Snow Levels on the CDT and the PCT for 2007

Before hiking the PCT, I watched the snow levels, as too much snow in the Sierras would make for a more difficult hike. So far, things look good for both a northbound PCT(Pacific Crest Trail) hike or a CDT (Continental Divide Trail) hike. (Although NM looks really dry) Snow levels for the PCT and CDT 2007. To see the snowpack for other months and years go to:

I also found this site that has a a really good graph of the snow levels for PCT or the CDT

I sort of had other plans for this summer like building a cob cottage or selling my BC property but as the winter wears on and I tire of domestic life, I’m more attracted to a hike. The cabin I’m living in is fine for now and I don’t need to sell my BC property and it’s not every year the snow levels are this low…….

Watches for hiking and travel.

Before starting my PCT (Pacific Crest Trail) hike, I was given a Suunto compass/altimeter watch. I didn’t feel like I needed one, but I brought it with me. It turned out to be one of my favorite pieces of gear. Combined with the data book, that would list all the altitudes, I found it easy to figure out where I was. I also had opportunities to use the compass. Periodically, I would set the declination on it. The declination of every section is listed in the guidebook. A watch is also helpful for using “dead reckoning” to figure out where you are, (example: I have been walking 2 hours; I usually walk at 2.5 miles an hour so I must be…)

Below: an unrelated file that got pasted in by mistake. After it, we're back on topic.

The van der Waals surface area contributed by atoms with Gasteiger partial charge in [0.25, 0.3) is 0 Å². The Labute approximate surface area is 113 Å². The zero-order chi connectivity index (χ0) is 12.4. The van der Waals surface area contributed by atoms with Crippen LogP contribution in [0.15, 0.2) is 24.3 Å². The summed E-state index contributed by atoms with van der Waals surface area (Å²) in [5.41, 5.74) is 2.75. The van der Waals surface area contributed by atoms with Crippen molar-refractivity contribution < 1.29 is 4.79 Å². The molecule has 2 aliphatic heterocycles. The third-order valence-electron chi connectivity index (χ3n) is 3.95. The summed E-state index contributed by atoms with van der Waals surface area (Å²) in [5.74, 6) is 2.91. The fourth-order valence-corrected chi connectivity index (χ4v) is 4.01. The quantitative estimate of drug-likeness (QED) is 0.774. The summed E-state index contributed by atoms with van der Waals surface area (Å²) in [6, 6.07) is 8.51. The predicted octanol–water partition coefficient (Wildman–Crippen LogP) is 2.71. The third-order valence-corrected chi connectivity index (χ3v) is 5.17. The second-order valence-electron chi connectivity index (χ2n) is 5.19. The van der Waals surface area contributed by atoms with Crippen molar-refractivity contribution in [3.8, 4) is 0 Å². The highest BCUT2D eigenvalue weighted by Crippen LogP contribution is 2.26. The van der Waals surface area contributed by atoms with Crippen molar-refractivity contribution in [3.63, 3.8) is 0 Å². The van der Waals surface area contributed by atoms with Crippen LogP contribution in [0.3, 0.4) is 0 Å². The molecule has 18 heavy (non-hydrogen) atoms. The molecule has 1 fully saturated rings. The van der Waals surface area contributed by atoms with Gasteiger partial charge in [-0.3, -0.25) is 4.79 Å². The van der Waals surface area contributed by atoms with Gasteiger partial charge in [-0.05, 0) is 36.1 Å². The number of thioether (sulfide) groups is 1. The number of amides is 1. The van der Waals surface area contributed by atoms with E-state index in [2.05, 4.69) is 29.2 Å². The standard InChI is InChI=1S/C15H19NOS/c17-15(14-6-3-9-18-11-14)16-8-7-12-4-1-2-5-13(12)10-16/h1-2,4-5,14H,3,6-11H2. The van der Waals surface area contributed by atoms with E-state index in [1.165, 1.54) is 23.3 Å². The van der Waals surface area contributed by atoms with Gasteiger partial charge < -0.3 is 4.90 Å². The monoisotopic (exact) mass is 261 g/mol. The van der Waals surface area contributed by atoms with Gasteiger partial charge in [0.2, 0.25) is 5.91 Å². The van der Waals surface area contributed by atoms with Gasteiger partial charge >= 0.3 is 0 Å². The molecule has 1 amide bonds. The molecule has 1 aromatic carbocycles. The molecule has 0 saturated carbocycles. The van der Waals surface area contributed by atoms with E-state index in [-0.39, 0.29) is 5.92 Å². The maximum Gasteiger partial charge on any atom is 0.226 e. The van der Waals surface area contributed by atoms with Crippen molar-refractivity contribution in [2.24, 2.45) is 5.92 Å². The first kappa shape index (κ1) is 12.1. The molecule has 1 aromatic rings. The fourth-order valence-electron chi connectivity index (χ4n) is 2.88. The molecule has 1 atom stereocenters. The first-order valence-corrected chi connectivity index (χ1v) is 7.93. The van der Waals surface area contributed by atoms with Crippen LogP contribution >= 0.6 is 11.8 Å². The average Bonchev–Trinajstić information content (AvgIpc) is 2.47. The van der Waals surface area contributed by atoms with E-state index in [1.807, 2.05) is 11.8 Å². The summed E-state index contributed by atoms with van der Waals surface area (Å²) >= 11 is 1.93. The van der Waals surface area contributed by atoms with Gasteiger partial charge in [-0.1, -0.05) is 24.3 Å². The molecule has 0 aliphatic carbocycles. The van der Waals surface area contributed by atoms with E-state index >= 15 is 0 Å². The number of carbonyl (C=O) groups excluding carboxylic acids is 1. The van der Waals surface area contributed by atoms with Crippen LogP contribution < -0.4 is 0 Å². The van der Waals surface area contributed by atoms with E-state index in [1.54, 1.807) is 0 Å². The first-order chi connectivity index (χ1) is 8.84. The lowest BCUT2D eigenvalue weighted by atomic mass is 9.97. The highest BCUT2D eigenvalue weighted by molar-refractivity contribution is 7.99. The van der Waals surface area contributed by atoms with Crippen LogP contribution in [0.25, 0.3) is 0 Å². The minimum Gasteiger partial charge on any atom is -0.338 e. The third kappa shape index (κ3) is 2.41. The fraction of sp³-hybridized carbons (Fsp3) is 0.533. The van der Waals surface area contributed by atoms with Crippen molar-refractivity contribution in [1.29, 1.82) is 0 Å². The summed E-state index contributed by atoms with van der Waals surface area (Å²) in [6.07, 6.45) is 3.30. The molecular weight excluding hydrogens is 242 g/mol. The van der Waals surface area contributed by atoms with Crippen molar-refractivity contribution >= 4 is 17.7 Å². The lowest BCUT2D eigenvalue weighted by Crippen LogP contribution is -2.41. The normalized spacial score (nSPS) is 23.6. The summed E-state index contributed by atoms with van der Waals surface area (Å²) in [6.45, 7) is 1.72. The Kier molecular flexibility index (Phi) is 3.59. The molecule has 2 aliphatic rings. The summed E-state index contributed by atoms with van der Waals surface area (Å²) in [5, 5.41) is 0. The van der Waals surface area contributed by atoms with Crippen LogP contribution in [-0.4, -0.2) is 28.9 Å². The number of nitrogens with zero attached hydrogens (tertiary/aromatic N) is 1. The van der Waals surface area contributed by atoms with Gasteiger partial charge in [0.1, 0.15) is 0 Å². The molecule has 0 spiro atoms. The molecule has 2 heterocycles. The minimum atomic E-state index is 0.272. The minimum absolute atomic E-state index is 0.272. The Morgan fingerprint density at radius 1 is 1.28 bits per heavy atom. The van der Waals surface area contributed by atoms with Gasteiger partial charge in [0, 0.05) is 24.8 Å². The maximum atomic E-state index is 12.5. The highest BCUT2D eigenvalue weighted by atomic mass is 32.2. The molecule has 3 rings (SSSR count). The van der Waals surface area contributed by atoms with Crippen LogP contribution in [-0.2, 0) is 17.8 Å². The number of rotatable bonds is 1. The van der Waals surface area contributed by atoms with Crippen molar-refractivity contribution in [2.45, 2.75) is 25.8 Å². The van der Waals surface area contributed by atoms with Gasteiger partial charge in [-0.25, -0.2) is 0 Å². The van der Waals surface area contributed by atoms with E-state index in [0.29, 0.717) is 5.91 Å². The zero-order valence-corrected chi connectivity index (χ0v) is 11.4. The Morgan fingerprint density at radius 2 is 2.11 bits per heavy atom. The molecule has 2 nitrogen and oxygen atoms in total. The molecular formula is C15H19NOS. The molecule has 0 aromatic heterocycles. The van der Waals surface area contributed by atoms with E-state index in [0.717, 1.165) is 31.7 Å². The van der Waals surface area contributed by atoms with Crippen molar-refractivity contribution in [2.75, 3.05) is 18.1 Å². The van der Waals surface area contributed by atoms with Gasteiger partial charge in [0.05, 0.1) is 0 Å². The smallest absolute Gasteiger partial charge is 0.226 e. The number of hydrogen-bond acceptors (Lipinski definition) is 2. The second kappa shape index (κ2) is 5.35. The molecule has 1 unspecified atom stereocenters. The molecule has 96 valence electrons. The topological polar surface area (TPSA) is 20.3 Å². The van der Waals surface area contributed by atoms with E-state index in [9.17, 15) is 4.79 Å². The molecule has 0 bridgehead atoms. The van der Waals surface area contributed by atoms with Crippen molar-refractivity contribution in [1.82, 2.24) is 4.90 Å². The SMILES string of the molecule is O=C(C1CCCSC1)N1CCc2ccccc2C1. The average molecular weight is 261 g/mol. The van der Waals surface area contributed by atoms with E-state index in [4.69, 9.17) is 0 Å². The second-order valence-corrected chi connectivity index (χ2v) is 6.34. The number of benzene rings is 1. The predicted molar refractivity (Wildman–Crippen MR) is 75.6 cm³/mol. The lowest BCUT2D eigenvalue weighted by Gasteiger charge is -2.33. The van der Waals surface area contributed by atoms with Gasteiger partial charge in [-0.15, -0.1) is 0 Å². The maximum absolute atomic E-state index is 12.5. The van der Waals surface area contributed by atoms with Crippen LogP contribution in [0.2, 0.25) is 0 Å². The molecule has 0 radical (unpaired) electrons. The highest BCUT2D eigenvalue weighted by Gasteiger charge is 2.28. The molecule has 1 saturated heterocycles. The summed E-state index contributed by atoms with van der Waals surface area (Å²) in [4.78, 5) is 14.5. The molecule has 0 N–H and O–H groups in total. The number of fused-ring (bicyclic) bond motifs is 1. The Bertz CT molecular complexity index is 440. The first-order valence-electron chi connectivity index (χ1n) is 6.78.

The compass watches’ batteries are only good for about a year, and I have had terrible luck in changing the batteries. I would recommend going to a jeweler to have it done. That said even still, my Suunto started leaking after about a year. My next one was a High Gear. It stopped working after about a year too; I changed the battery but it still didn’t

Yesterday, I ordered this Casio PAW1200 Pathfinder Atomic Solar Triple Sensor watch, which is a solar powered altimeter/compass watch. Because the battery will never need changing, I’m hoping this one will last. It also sets it’s self by an atomic clock. Even if it doesn’t see any light for 5 months it’s supposed to keep working. My Casio data bank was always a good and dependable watch and I’m hoping this one will last as well.
You’ll want to set the declination and altitude. To find out what the declination is for where you are or where you are going, visit: To find out what the altitude is for where you are, download Google Earth and type in your address. If I come to a place with a elevation sign and it doesn’t jive with my watch I reset the altitude.